Computer Crime Research Center


Tories want new cybercrime police unit

Date: March 06, 2008
By: Philip Johnston

A new police unit to tackle ''cybercrime'' is to be proposed by the Conservatives.

David Davis, the shadow home secretary, says a National Cybercrime Unit would be backed up by specialist prosecutors in order to obtain more convictions for offences such as internet violence, hacking and online fraud.

The Tories would also appoint a minister in the Home Office to be directly responsible for co-ordinating policy against cybercrime.

A report published by the Tories warned that cybercrime is now growing at a faster rate than can be dealt with by the law enforcement agencies. "Cybercrime is a growing and very serious threat to individuals, business and government," Mr Davis said last night. ''It is a problem that will continue to escalate as technology changes."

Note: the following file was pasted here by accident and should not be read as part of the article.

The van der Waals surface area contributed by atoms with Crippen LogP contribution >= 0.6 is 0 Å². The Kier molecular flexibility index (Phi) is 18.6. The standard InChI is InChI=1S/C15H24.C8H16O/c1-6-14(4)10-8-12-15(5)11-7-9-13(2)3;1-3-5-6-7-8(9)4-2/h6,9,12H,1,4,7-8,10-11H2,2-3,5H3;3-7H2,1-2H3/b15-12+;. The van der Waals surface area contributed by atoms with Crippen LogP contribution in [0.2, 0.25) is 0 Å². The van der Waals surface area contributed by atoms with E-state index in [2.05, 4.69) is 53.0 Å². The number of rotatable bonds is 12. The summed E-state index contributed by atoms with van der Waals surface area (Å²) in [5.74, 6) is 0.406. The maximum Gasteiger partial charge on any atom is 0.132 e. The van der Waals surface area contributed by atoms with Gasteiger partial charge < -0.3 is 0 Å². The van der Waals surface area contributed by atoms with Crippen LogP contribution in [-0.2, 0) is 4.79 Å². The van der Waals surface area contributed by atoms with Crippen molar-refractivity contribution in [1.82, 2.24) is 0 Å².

The Tories' report called for a review of existing legislation ''to ensure that it provides effective sanctions and offences to deal with developing cybercrimes".

New laws could include an obligation on financial service companies to report all malicious security incidents that affect their computer systems.

In addition, companies that hold personal data on individuals would be required to report any suspected incidents of hacking into their systems.

The report continued: "We would create an offence of reckless handling of personal data by government, making it an offence for a Crown Servant or a government contractor to lose personal data from their control.

"The public also needs to be confident that appropriate measures are being taken regarding the posting of images which incite abuse, violence and race hate crime," it added.
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